23 Sep 2021

Uniting for a sense of community

Just because you work alone doesn’t mean you can’t unite with others in your local area and benefit from a sense of belonging and community.

Even before the challenges of a global pandemic, working as a freelance translator could feel lonely and isolating at times.

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It was this feeling that spurred Kate Lo to investigate the opportunities of coworking with fellow members of the North West Translators’ Network. Now more than three years on coworking is firmly established and serves to unite fellow translators in a common space where they can network and exchange ideas, but most importantly feel like part of something larger.

Here, Kate and two of her fellow coworkers explain how they have benefitted from uniting with a community of translators.


Some might say that I’ve taken a circuitous route to end up where I am as a freelance translator! After graduating from Liverpool John Moores’ University with a BA in Modern Languages, I joined the Home Office and worked in law enforcement as an Immigration Officer for over 13 years. I decided I was ready for a change in career direction, after having enjoyed several postings abroad attached to the Foreign Office which had given me a taste for using my languages again.

I took the plunge and studied a Master’s in Interpreting and Translating at the University of Salford in 2014 and completed an internship in a translation agency in Barcelona when I graduated, which gave me the boost I needed to set up as a freelance translator on my return to the UK.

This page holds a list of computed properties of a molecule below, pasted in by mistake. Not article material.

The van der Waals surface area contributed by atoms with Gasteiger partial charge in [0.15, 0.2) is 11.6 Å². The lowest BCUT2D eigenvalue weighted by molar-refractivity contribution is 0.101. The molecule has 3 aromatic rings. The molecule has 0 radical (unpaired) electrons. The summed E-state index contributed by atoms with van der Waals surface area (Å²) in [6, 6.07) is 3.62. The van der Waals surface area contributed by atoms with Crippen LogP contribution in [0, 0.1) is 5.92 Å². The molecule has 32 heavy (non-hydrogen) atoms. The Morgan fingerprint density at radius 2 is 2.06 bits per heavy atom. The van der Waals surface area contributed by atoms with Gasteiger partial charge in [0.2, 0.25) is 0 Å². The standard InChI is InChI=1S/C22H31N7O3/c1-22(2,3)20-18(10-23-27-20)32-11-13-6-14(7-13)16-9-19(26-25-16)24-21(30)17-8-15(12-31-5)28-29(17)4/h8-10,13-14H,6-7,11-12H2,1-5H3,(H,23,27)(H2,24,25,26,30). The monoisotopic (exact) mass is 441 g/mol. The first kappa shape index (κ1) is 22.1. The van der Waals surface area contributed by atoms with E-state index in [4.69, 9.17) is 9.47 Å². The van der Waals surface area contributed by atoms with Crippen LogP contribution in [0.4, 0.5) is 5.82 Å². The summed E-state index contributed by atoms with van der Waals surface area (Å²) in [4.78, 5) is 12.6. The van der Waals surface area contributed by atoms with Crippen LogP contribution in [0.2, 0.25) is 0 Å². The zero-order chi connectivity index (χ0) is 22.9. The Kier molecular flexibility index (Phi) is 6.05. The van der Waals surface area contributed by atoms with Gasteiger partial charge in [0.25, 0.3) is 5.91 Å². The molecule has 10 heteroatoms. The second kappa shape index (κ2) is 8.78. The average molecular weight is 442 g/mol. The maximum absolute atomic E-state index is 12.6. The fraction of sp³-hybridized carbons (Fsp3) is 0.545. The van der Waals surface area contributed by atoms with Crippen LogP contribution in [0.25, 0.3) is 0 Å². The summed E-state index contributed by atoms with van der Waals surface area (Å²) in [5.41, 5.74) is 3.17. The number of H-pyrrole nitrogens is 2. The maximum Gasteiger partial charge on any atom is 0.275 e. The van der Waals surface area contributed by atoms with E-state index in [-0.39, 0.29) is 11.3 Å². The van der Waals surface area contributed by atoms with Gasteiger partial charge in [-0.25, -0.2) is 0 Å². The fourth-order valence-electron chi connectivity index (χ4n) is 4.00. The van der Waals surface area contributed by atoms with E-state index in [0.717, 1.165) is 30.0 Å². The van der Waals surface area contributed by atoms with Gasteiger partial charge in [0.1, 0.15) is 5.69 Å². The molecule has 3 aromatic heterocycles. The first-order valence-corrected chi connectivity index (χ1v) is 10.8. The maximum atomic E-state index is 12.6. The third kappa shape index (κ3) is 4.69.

After two years or so, I realised that the culture shock of changing from working in a busy office to working solo at home and the associated feelings of isolation were really starting to affect me. I reached out to a friend who also worked freelance and she nudged me to contact the NWTN to ask if I could arrange some coworking sessions. My colleague and (now) good friend, Laurence Bisot, had already started to attend coworking at a pay-as-you-go space but it was always on a Friday afternoon which didn’t fit with the way I worked.

Fast forward another year, and not only had I joined the NWTN Committee but we were hosting coworking sessions in the same space for members on a fortnightly basis, as well as coworking together in a different space that offers more home-from-home comforts. We established a core group of ‘regulars’ with other members popping along when they could – at our peak, twelve coworkers attended and we were spread out across two large tables!

It’s been an absolute lifeline, not only to me, but to others who have attended our sessions, as it’s given us the opportunity to meet members face-to-face in an informal context, while providing each other with both linguistic and business advice, and fostering networking and mentoring opportunities for our members as a whole. When the pandemic hit, I realised that there was a risk that others, like myself at the start, might suffer from feelings of isolation and so it got us thinking about how we could come together virtually. We set up weekly ‘Bake Off’ Zoom chats which morphed into our Working Lunch chats where we discuss a different business topic each week.

While these Zoom chats have been a real success and are here to stay, the chance to be reunited at our coworking spaces again has been an absolute relief and delight! It saves Laurence and I so much time in keeping each other updated on Committee matters, and it gives me a break from the same four walls at home. I’m looking forward to seeing some familiar faces return to our coworking, as well as welcoming new members who have been drawn to the NWTN thanks to our jam-packed schedule of events!